Highly recommended!

 

The Death File by J. A. Kerley

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About the author:

John Albert Kerley is an American author. He spent 20 years in a successful advertising career before writing his first book, The Hundredth Man.

He currently lives in Newport, Kentucky, and is married with two children. He enjoys the outdoors, particularly fishing.

He is the author of the acclaimed Alabama-set series of Carson Ryder novels

About the book:

Detective Carson Ryder returns, on the trail of a brutal killer with mysterious motives.

Detective Carson Ryder returns with his most mind-bending case yet…

Two psychologists are murdered 2000 miles apart – one in Phoenix, Arizona, one in Miami, Florida.

Amazingly, both have noted down the name of Carson Ryder – a detective with the Florida Center for Law Enforcement who specializes in catching psychopathic killers.

Carson joins forces with troubled Phoenix Detective Tasha Novarro to trace a ruthless killer whose advantages include an uncanny talent for persuasion, an utter lack of remorse, and the horrifying ability to predict their every move. A killer even Carson might not be capable of stopping…

The Death File by J. A. Kerley

My thoughts:

I have been a fan of Jack Kerley’s books since I stumbled upon The Hundredth Man a few years ago. I promptly bought the following books in the Carson Ryder series, and I flew through them. I was delighted to see that number 13 in the series, The Death File, was being published in October and I hopped onto Netgalley to read an early copy.

Carson Ryder is one of my most favourite series leads. Along with Jack Reacher, Harry Bosch and Jefferson Winter, Ryder stands deservedly amongst these brilliant main characters and fits in perfectly. Honest, hard-working and dedicated, Ryder is a really excellent character to read about. Throw in his buddy, Harry Nautilus, and then it gets even better. Harry is his port in a storm, his true true north in terms of a partner. Harry is definitely the guy you want to have your back.

In The Death File, Ryder has relocated from Alabama to Florida. Called to investigate the murder of a psychologist, things turn weird for Ryder when another psychologist is murdered in Arizona. The weird thing is his name has been found in the vicinity of the both of the deceased, and everyone wants to know why.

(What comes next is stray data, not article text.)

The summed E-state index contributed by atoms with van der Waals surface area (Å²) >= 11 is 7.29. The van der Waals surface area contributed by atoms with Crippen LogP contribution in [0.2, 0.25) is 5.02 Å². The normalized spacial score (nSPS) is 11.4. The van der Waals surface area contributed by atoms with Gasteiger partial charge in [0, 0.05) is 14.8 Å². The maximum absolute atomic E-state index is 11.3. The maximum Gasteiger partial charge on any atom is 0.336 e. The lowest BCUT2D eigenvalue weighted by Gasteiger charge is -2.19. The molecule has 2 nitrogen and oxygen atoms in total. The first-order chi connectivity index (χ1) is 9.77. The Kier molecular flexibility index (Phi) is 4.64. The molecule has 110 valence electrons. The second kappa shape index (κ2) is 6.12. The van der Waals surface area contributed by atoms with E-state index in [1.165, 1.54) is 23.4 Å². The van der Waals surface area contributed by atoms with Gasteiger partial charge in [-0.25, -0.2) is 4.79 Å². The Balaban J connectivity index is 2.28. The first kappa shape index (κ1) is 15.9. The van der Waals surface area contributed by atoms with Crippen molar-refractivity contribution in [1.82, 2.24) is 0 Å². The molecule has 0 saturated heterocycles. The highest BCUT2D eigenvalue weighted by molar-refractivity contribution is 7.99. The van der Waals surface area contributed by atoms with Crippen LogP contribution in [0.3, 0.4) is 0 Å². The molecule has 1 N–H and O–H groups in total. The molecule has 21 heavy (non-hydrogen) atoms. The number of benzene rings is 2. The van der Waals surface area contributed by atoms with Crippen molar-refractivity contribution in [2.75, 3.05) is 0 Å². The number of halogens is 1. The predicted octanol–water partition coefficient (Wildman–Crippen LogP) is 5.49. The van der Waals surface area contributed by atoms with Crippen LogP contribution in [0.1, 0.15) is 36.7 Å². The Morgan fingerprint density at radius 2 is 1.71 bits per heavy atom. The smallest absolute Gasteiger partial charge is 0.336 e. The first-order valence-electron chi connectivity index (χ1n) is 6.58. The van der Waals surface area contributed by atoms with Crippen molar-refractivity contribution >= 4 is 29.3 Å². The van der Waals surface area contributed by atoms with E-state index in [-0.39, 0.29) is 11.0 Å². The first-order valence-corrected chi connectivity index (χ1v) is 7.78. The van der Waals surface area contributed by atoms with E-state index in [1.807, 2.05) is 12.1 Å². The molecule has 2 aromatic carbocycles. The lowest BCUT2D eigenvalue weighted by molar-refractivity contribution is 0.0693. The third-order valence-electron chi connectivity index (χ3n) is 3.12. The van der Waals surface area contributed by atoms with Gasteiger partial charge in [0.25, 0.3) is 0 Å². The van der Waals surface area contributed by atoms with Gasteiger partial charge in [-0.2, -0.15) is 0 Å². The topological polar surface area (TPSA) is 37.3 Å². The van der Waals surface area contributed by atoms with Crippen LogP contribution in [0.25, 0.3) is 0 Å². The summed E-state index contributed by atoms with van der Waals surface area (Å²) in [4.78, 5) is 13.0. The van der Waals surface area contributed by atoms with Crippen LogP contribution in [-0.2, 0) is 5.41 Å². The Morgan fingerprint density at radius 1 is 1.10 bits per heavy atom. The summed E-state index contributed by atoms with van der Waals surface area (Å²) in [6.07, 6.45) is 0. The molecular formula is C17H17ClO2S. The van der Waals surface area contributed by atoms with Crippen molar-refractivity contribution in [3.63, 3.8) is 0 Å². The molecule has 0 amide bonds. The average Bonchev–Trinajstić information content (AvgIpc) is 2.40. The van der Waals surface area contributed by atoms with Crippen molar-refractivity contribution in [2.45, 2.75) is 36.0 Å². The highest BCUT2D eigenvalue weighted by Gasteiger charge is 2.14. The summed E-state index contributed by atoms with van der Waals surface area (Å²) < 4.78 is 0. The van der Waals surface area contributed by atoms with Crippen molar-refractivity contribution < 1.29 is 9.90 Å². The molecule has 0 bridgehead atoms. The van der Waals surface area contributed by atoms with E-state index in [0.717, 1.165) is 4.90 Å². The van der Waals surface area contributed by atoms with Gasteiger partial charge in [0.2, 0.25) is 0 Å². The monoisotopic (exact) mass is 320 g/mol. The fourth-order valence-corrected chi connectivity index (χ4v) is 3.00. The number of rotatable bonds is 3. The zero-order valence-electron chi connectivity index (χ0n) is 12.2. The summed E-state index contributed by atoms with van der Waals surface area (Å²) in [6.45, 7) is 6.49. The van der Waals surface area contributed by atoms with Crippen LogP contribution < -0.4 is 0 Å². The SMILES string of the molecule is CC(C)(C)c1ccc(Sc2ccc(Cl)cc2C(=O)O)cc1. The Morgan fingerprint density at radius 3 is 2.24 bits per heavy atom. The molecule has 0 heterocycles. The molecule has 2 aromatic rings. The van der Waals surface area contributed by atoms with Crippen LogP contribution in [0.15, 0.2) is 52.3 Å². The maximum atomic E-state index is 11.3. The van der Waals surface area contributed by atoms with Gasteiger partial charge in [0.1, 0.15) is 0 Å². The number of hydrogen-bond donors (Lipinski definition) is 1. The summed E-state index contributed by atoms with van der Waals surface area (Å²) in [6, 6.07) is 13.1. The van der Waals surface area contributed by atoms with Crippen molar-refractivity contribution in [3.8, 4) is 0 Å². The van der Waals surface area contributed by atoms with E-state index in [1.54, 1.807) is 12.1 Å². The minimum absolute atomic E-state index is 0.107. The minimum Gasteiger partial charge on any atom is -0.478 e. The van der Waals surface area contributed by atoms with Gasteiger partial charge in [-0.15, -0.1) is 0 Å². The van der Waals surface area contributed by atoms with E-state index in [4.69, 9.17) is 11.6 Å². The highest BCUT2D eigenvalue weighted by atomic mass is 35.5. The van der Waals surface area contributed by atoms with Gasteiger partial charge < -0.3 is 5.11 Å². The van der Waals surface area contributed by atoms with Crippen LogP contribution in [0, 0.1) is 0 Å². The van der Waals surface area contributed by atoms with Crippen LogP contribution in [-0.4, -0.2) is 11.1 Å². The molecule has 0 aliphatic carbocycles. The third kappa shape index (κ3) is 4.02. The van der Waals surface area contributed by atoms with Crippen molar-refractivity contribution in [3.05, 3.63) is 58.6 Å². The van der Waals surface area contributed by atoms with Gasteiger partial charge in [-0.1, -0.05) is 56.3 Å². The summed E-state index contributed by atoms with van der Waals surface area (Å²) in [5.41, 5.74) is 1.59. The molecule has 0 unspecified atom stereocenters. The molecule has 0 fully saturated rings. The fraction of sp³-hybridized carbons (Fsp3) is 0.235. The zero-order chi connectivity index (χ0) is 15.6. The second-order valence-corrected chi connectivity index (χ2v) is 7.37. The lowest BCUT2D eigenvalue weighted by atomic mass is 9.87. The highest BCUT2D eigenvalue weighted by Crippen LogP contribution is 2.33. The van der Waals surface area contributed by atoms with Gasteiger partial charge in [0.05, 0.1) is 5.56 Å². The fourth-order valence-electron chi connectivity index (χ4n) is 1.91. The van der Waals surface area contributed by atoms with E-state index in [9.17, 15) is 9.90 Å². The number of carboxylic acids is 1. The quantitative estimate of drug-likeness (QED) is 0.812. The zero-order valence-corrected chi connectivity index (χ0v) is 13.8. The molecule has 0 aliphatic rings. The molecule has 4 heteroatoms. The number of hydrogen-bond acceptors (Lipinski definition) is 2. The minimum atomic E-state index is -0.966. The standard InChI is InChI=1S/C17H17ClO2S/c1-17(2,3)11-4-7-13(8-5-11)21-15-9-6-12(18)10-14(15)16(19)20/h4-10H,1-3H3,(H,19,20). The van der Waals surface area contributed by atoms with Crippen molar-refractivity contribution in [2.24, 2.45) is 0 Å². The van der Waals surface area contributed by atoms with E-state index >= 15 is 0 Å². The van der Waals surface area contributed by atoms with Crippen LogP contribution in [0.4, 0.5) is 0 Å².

The cases merge, drawing in some new and unsavoury characters into the mix. This leads to some scary situations for all concerned, and it ramps up the tension quite well. The plot is more intricate than I first assumed, and I found myself unable to weave the threads together until it was there on the page in front of me! Needless to say, I was well hooked at that stage!

The Death File is the thirteenth book in the series, and I think Jack Kerley has found a great way to keep the series current and relevant. Carson Ryder has definitely been keeping up with all of the advances in investigation and technology over the years.

Listen, without spoiling the plot, I can’t say much more. I will say that I would highly recommend this book, and the entire series too. You can read this one without reading the others though, it works fine. BUT I do think if you like great detective series, you’d do well to start with The Hundredth Man!

Highly recommended!

(I’m off to find my Carson Ryder books so I can add them to my shelves to re-read!)

Previous posts:

Mini Review: Jack Kerley No One Will Hear… Her Last Scream

The Apostle by JA Kerley

Author Q&A with Jack Kerley

Mini Review~Ruin and Rising by Leigh Bardugo

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About the book:

Soldier. Summoner. Saint.The nation’s fate rests with a broken Sun Summoner, a disgraced tracker, and the shattered remnants of a once-great magical army.

The Darkling rules from his shadow throne while a weakened Alina Starkov recovers from their battle under the dubious protection of the zealots who worship her as a Saint. Now her hopes lie with the magic of a long-vanished ancient creature and the chance that an outlaw prince still survives.